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Russia: U.S. Defends Economic Ties, Experts Criticize

At U.S. congressional committee hearings on the Russian financial scandal yesterday, U.S. administration officials acknowledged that corruption was rife in Russia but stressed that continued engagement was the answer. Experts on Russian finance, however, said the administration had done Russia a disservice by supporting a corrupt government. RFE/RL's Andrew Tully reports.

Washington, 22 September 1999 (RFE/RL) -- U.S. Treasury Secretary Lawrence Summers is emphatic that the U.S. must maintain economic ties with Russia, despite the allegations of rampant corruption in the Russian government.

Summers, the first witness at yesterday's U.S. congressional hearing on the matter, acknowledged that corruption is entrenched in Russia.

"Russia inherited huge corruption problems from the distorted economic system of the Soviet era. Since then, it has failed to establish a rule of law and a credible law-enforcement system. And corruption is a continuing and serious problem."

One aspect of the investigations into corruption is the allegation that up to $15 billion was diverted from Russia through foreign financial institutions, including the Bank of New York.

Summers says the drain of native currency from Russia -- known as "capital flight" -- is not the cause of the country's economic trouble.

The secretary said: "It is, I think, best to think of capital flight in Russia or in another country not so much as a cause of economic problems, but as a symptom of economic problems. Because Russia's economy wasn't working, because property rights weren't secure, because people could not have confidence in the value of the ruble, they chose to leave their money offshore, or to take their money offshore."

Summers says it is in the United States' best interest to maintain ties with Russia, although the U.S. must be tough with Moscow. That is why the administration of U.S. President Bill Clinton supports the International Monetary Fund's decision to lend Russia money that can be used only to pay off existing IMF debt.

Russia has borrowed about $22 billion from the IMF since 1992. Next month, the fund will decide whether to approve a $640 million installment of a $4.5 billion loan package for Russia that was previously authorized.

Some experts, however, charged the U.S. administration has pursued a faulty policy in regards to Russia and criticized the IMF's reaction so far to charges of major financial improprieties in Russia.

Richard Palmer is a former CIA station chief who now runs a business intelligence firm specializing in Russia. He testified yesterday that the IMF is being "grossly misleading" when it says there is no evidence that IMF loans to Russia were stolen.

Palmer said corruption is rife in Russia, in the parliament, the justice and law enforcement branches, and major banks and companies. Russian laws governing finance are so lax that, in effect, money laundering and tax evasion are not illegal in Russia.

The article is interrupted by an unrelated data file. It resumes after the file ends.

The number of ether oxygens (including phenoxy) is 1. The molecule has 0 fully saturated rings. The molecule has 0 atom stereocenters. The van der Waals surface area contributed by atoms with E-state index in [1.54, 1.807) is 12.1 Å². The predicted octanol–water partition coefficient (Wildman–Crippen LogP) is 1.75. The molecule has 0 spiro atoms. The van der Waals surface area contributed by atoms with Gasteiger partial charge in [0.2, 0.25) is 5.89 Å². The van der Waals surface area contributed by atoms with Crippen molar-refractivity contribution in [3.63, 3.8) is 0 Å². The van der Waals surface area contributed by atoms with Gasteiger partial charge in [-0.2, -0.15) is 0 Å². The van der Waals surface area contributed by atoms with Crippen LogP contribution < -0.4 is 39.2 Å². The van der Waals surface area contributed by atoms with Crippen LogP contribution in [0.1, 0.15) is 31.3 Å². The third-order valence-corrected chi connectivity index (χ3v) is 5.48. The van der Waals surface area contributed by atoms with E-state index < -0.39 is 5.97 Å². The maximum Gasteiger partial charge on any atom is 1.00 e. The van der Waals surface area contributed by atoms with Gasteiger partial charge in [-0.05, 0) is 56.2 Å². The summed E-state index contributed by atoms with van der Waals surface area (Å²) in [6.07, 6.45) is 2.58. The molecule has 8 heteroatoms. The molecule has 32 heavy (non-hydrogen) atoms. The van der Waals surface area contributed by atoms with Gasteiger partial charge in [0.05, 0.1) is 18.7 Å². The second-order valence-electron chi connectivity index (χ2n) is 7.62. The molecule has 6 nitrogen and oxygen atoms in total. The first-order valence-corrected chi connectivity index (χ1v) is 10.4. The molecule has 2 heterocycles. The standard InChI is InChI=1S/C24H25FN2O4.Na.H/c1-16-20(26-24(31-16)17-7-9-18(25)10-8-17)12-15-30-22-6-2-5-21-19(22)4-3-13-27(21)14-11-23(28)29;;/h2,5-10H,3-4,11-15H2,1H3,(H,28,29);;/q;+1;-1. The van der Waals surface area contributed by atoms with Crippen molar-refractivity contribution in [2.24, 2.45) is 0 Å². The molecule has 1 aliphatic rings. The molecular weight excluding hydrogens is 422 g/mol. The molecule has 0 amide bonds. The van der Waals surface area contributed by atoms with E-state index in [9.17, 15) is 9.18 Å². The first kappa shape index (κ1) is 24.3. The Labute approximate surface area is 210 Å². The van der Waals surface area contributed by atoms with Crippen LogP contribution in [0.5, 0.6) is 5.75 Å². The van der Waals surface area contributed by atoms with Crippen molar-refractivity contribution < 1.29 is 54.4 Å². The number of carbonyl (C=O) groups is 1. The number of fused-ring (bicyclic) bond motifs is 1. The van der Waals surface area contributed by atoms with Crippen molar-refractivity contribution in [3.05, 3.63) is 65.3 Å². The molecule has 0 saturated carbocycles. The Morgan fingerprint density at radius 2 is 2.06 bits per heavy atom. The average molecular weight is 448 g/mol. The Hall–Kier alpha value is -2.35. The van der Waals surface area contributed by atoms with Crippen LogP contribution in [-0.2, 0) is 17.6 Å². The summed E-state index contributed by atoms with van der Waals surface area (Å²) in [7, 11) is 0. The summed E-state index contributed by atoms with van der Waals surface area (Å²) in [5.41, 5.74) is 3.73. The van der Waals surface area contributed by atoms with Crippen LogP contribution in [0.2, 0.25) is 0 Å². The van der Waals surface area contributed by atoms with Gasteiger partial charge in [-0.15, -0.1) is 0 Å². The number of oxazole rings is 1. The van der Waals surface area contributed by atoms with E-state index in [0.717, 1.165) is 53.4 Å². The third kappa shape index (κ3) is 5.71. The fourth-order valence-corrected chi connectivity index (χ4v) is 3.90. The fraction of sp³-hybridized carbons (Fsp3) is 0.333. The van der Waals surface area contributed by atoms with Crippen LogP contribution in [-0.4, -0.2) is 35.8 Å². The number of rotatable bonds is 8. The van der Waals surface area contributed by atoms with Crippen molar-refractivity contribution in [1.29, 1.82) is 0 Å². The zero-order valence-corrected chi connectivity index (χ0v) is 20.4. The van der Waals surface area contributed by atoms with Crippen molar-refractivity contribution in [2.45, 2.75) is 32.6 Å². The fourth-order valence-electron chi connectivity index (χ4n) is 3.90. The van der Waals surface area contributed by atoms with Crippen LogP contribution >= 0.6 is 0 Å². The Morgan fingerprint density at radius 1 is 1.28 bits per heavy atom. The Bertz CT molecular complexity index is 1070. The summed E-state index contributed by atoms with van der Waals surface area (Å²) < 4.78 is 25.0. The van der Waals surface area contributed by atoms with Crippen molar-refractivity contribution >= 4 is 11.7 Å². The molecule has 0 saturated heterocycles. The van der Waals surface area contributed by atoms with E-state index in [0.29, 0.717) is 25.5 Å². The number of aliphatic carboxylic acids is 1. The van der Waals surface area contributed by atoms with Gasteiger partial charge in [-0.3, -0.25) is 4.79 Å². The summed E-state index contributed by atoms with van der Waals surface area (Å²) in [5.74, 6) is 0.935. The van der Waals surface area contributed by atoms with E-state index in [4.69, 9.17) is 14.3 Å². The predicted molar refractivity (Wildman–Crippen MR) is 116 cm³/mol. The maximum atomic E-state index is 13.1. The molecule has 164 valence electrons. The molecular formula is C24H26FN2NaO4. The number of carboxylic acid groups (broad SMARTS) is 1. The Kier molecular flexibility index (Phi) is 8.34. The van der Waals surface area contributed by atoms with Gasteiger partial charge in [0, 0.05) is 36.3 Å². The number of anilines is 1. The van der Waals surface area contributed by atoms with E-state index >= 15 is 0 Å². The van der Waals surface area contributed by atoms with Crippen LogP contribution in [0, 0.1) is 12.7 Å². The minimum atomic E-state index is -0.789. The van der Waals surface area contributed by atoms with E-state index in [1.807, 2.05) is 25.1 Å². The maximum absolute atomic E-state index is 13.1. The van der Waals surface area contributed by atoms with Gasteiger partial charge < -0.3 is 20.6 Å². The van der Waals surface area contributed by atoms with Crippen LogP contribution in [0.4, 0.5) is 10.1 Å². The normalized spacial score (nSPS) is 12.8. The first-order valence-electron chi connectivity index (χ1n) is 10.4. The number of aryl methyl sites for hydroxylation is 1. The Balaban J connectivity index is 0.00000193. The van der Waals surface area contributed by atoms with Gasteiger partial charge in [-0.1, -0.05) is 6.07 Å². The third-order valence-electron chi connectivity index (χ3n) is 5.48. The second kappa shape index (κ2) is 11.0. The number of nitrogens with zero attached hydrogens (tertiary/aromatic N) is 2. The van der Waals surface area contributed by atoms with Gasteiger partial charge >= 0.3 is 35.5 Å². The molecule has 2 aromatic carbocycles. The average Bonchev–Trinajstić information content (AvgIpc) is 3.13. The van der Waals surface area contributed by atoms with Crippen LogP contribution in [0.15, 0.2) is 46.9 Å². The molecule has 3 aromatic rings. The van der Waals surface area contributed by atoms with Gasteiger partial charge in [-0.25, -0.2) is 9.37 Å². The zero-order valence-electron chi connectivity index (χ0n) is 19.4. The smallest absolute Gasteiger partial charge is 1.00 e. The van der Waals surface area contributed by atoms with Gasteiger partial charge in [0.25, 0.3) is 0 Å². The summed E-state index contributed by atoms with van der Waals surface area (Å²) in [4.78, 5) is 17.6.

Testimony from Paul Saunders and Dmitri Simes of the conservative think-tank The Nixon Center went even further. They said the Clinton administration had "been aware of the scale and scope of Russia's corruption problem for some time."

Simes and Saunders said the Clinton administration simplistically divided Russian leaders into "good" and "bad" and supported its favorites even though it knew the Russians were involved in dubious activities. They said the administration pushed for billions of dollars in IMF loans to Russia when it was "well known" that banks were siphoning away public money. Russian officials, they said, were given reason to believe that U.S. criticisms of Russian corruption were not to be taken seriously.

Simes and Saunders concluded: "In its policy toward Russia, the Clinton administration has clearly been on the wrong side of history. It has supported not democratization and economic reform, but the polarization and corruption of Russian society."

Representative Jim Leach, a Republican who is chairman of the committee where Summers gave his testimony, sought to soothe Russian fears that he intends to use the investigation to embarrass Russia or the Russian people.

At the end of his remarks opening the hearing, Leach addressed the Russian people directly -- speaking in Russian. He recalled that the United States and Russia "successfully fought the greatest war of our times, World War II, against the forces of fascism." And he said now is the time for the two nations to ally themselves again to fight corruption and to uphold the rule of law.

"This hearing is held to underscore the help Congress wants to give the Russian people and reformers in the Duma. We want money stolen from Russians by a new class of corrupted politicians and entrepreneurs returned to Russia for the benefit of the Russian People. Corruption should be punished, not fed."

More testimony before the committee continues today.